The voices of Comox Valley youth on the topic of climate change and environmental protection have been heard loud and clear.
In response to the growing desire among youth and educators to introduce more education opportunities around climate issues, Comox Valley Schools will host the first Regional Youth Climate Action Conference at Florence Filberg Centre, Feb. 13.
Word has spread quickly to neighbouring school districts about this unique initiative. There are now close to 100 registrants from other districts, including Nanaimo/Ladysmith, Parksville/Qualicum, Ucluelet/Tofino, Powell River, and Campbell River, but registration from the local area is lacking.
“We need representation from our district youth”, said Serina Allison, on of the conference co-ordinators, and district environment and outdoor learning teacher. “It’s a big deal, and we need to ensure enough space is available to our students so that they too can be part of this amazing experience.”
The conference, titled Empowerment for Impact, is the first of its kind for the Valley and is designed for students in Grade 8 to12 throughout Vancouver Island and surrounding regions.
The conference is youth-centred with a focus on optimism and positive environmental action. The event includes an impressive list of guest speakers, action workshops, art, music, collaboration, and sharing to fill the entire day.
“It is intended to create an opportunity for youth to connect and share their passion for environmental advocacy and to generate positive discussion and ideas,” said Allison. “All the planned activities are geared toward empowering and fostering collaboration to create positive environmental change and to educate youth around the issues we face here on our island.”
With the help of the district’s secondary school environment club educators, Allison and her team developed a robust day-long agenda, connected with local community organizations and businesses willing to sponsor the event and reached out to the broader education community on the island and neighbouring regions to consider taking part in the initiative.
Allison said that the impetus to develop a conference of this kind was because of the increasing interest from youth to learn how to take a positive role in society regarding climate change.
“It is our hope that an organized event of this nature will give our youth the space and the place to collaborate and plan meaningful solutions for a positive future with support from our local community mentors.”
Space for the conference is limited to 200 students. Deadline for application and permission is Jan. 29.
“Although the event takes place during a school day, all student absence will be reflected as a conference participant,” added Allison. “We have a designated teacher representative in each of the secondary schools taking registration information, so we encourage Valley students to act fast before the opportunity has passed.”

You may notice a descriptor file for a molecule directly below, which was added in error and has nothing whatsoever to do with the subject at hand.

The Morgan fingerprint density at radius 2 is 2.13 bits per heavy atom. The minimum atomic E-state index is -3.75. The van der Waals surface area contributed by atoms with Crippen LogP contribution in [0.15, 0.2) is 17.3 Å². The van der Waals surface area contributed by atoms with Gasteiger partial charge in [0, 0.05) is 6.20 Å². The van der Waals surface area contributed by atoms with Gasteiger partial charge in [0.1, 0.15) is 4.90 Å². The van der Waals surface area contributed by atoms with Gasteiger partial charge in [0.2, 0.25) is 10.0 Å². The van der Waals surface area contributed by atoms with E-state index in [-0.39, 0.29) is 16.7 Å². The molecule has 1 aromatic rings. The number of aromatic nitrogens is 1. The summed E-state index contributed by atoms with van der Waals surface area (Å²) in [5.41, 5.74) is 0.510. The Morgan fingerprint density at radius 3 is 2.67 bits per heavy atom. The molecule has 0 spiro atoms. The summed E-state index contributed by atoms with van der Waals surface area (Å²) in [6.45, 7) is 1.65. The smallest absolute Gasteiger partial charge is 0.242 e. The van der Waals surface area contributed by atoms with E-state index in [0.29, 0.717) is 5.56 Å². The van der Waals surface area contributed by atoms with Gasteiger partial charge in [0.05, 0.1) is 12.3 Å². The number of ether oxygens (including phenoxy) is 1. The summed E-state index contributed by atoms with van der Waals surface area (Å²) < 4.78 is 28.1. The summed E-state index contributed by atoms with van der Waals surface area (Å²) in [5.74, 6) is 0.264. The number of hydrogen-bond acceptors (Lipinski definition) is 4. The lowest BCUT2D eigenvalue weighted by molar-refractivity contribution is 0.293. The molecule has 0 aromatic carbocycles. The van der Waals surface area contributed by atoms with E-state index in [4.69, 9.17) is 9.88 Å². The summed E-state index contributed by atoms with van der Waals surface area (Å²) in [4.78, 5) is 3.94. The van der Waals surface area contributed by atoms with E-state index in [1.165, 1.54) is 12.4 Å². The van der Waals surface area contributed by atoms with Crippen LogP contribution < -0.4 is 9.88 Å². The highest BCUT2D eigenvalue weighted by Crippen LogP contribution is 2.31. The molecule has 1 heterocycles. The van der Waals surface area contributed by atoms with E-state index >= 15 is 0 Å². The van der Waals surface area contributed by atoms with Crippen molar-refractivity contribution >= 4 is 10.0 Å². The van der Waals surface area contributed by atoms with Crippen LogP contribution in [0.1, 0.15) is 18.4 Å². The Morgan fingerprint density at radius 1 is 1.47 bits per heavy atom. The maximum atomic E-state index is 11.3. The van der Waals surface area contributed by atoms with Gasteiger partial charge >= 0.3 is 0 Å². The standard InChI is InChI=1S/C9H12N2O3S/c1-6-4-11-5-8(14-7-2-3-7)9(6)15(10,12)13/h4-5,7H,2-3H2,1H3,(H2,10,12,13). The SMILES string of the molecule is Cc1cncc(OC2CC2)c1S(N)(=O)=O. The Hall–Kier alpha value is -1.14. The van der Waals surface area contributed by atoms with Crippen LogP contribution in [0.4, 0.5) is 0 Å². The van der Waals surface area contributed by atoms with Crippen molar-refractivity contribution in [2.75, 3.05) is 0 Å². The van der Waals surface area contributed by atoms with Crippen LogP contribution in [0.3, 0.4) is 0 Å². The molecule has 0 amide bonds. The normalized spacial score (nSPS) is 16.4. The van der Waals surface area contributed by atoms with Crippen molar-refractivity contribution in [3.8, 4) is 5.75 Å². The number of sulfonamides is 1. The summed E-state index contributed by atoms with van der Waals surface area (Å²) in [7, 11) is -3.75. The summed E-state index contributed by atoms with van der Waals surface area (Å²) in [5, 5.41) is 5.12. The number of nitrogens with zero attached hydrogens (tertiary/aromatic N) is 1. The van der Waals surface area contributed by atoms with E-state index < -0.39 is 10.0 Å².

The following are presenters and facilitators at the Youth Conference.
Elin Kelsey, PhD is a science communicator who specializes in hope and wonder. An educator, Kelsey is also an internationally renowned author specializing in children’s books including You Are Stardust and Watching Giants: The Secret Lives of Whales.
Meaghan Cursons is a community organizer who combines art, culture, science, and politics to activate community action. She is the executive director of the Cumberland Community Forest Society and a facilitator of events, workshops and presentations about community organizing, watershed and forest protection, climate change and resilience, environmental theatre and bats.
Tina Willard-Stepan is a community environmental educator with the Comox Valley Regional District (CVRD) and Comox Strathcona Waste Management. She is an active community member passionate about change and supporting our youth in the global environmental movement.
Will Cole-Hamilton, a Courtenay city councillor and CVRD director, has a background in law and communications. Hamilton has been an activist on climate issues for many years. In 2017, he received training from former vice-president Al Gore’s Climate Reality project.
Sina Berndt is a University of Victoria (UVic) student and part of a group, Alternative Space Makers, who are working towards changing physical and mental spaces to provide more sustainable alternatives. Sina recently completed a practicum in environmental food security with LifeCycles in Victoria. She is actively working on eliminating single-use plastics within food services at UVic and will be participating in an internship in Uganda with a community-based organization in the field of sustainability and environmental development.